Computer Science in 5 mins – #3 Electives

April 26, 2019


Hello and welcome. In the previous videos, we talked about some of the core classes in a typical computer science and engineering curriculum. In this video, we are going to go through some of the electives.

Let's start with machine learning, which is what this channel is mostly about. In machine learning, instead of specifying a set of rigid rules to determine a system's behavior, you build a model that learns how to behave from data. You can think of a model as a function that represents a mapping between inputs and outputs. Learning, in this context, means to tweak the parameters of this function to fit a given set of input and output pairs. And this process of finding a good set of parameters to fit a certain dataset is called training a model.

For example, you can train a model to classify images, using a set of images and their corresponding labels. You can take it a step further and detect bounding boxes as well as the object labels. You can go even a bit further and find the exact boundaries of the detected objects by using segmentation masks as labels. Those applications are all examples of where machine learning overlaps with computer vision, which is offered as a separate elective course at many universities.

Today machine learning is dominating the field of computer vision. When you see an academic paper on computer vision, chances are they use deep convolutional neural networks. And when you see an article about AI on popular media with clickbait titles such as 'Company X built AI that that outperform humans in this super cool task', it's likely that it involves either some kind of computer vision or natural language processing or both.

Computer vision is not entirely a subset of machine learning though. It also makes use of more traditional imaging techniques related to image processing, video processing, and computational photography, which I briefly introduced in my earlier videos.

Let's also talk a bit about natural language processing. As its name suggests, natural language processing focuses on processing and modeling human language. Its applications involve understanding written and spoken language, such as: analyzing the overall sentiment in a message; classifying comments and reviews into positive, negative, and neutral ones; understanding questions and answering them; having conversations with humans; summarizing articles; translating articles, and even generating articles. The state of the art language models today can produce incredibly realistic fake articles, such as unicorns being discovered, and recycling is bad for the environment. So, don't believe everything you read on the web. Well, recycling can indeed be bad as compared to reusing stuff and reducing the waste in the first place, but that's not the point.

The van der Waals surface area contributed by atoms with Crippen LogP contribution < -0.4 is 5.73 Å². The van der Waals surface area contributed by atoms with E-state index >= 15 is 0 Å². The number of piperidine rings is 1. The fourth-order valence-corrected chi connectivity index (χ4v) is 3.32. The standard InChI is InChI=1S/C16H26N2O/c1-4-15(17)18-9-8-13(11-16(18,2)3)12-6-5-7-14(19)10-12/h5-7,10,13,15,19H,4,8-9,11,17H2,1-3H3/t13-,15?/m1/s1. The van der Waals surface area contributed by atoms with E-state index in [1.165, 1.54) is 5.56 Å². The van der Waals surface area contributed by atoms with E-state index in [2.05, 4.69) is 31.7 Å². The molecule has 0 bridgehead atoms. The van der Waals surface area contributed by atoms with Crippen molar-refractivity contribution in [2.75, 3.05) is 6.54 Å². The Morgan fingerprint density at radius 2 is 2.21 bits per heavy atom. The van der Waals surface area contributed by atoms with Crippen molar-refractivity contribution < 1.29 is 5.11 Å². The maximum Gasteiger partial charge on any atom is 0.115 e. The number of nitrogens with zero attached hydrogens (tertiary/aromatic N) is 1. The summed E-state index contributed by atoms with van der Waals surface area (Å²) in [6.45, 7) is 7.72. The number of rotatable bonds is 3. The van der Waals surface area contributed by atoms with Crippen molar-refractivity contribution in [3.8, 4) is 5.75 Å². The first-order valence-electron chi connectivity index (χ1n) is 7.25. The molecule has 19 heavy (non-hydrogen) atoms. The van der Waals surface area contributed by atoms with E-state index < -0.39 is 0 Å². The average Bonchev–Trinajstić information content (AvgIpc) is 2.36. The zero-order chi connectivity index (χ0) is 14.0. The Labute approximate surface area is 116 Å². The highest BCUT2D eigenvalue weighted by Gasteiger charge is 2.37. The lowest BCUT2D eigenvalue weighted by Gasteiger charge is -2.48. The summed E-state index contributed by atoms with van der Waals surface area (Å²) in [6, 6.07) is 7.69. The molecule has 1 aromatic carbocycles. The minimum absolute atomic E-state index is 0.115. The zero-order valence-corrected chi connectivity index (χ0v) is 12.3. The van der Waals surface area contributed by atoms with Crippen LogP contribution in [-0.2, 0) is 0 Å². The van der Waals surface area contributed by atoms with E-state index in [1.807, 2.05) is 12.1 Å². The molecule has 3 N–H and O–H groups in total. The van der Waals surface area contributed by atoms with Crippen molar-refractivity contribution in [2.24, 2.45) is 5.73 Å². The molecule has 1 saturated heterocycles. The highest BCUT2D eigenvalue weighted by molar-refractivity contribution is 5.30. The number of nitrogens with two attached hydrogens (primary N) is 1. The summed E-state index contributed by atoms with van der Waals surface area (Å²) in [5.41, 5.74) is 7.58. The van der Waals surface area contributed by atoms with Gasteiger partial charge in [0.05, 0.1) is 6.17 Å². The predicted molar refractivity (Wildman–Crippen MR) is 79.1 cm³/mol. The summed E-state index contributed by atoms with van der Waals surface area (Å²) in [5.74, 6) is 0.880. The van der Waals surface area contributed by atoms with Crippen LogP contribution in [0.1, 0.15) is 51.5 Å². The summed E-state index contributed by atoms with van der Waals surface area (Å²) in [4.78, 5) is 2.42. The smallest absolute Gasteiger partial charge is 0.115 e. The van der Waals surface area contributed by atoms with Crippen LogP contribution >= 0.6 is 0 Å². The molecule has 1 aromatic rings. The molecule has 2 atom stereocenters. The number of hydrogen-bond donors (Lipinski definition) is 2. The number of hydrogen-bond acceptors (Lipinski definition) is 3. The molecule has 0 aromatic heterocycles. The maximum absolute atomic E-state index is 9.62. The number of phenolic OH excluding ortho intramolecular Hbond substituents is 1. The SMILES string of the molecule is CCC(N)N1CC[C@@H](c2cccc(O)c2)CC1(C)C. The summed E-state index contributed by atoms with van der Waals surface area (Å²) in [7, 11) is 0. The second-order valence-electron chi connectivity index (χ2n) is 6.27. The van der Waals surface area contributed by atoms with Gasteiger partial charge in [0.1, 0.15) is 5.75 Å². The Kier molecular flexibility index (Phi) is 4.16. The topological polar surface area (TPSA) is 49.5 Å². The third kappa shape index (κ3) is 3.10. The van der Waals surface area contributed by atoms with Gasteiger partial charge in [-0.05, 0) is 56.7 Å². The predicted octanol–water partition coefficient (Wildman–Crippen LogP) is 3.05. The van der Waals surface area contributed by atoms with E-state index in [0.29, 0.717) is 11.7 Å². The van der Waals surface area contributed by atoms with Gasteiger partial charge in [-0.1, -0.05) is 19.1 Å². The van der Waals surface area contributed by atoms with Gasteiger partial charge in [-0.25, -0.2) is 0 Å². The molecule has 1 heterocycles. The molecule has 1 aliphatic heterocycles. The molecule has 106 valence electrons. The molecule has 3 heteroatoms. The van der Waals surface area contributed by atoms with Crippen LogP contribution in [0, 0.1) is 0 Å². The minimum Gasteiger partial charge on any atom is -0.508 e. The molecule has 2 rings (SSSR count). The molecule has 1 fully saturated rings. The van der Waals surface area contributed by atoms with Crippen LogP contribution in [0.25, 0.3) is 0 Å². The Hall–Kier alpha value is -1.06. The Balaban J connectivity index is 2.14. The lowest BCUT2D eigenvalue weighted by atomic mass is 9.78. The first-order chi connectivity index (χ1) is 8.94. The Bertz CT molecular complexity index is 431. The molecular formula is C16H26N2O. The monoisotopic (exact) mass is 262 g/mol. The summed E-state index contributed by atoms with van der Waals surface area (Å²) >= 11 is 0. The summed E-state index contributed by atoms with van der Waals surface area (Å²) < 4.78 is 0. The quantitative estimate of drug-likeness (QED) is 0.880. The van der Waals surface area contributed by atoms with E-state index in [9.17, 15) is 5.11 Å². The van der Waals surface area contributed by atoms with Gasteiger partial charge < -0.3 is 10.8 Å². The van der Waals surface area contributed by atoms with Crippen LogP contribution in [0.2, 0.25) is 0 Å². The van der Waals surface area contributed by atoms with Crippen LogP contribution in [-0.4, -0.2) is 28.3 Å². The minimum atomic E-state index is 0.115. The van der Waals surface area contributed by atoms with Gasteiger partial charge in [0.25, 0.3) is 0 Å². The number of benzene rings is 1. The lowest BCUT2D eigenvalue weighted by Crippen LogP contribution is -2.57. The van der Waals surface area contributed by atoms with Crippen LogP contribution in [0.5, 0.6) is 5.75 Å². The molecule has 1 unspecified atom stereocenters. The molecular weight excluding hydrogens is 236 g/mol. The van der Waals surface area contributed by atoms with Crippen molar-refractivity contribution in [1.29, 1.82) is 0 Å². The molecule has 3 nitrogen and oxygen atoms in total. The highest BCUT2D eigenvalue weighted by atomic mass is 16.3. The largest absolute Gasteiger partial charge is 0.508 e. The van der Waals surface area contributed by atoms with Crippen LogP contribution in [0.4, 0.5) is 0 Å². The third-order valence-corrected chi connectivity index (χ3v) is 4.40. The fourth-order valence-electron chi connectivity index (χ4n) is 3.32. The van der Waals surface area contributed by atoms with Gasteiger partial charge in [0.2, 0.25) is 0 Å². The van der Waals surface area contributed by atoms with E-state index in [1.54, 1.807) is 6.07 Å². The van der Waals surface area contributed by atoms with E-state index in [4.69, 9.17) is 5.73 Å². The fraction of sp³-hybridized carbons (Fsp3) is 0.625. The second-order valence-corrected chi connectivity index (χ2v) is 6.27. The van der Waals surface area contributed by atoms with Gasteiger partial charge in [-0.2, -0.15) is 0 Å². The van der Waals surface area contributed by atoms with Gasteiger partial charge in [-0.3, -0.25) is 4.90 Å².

There are also some applications at the intersection of computer vision and natural language processing, such as image captioning and visual question answering. Although computer vision and natural language processing dominate the field of AI, an introduction to Artificial Intelligence class usually doesn't focus on either of the two. A typical AI class starts with the history and foundations of artificial intelligence; discusses topics in the realm of philosophy of mind, such as different views on whether computers can be truly intelligent and self-conscious; and touches on AI's links to cognitive science and neuroscience. It also covers practical topics such as solving problems through searching among possible solutions, knowledge representation, reasoning, and decision making.

How about data science? If you are interested in a data science-related career, you might want to take a data mining class, which in fact heavily overlaps with a machine learning class. A data mining class would focus on extracting knowledge from data, using machine learning algorithms as a tool, whereas a machine learning class would focus more on those learning algorithms themselves.

If you are interested in working with large scale data, you might also want to learn more about how data is organized and handled. Database systems, big data analytics, and file organization classes cover these topics. If you are interested in building the infrastructure behind the systems that process large scale data, you may want to study distributed computing.

I know this video was a little biased towards machine learning and data science-related subjects. Because that's what I know more about. Computer science has much more to offer than only those topics though. For example, if you are interested in how programming languages work, you can take programming language theory and compilers classes. If you are curious about how search engines work, you can read about information retrieval. If you are interested in robots, you can take a robotics class. To build intelligent robots, you will still need machine learning, particularly its applications in computer vision and natural language processing. If you are interested in computer hardware and enjoyed the computer architecture class earlier, then you can also consider taking a microprocessors class. If you are interested in video games and augmented reality, you can take computer graphics and human-computer interaction classes.

If you are interested in processing audio, music, or any other type of signal, you may want to learn about digital signal processing. The class doesn't teach you how to build a synthesizer, a vocoder, or another voice effect generator, in particular. But if you know about the basics of digital signal processing, you'll have the background to easily understand how those work.

Alright, that's all for today. I hope you liked it. Subscribe for more videos. And as always, thanks for watching, stay tuned, and see you next time.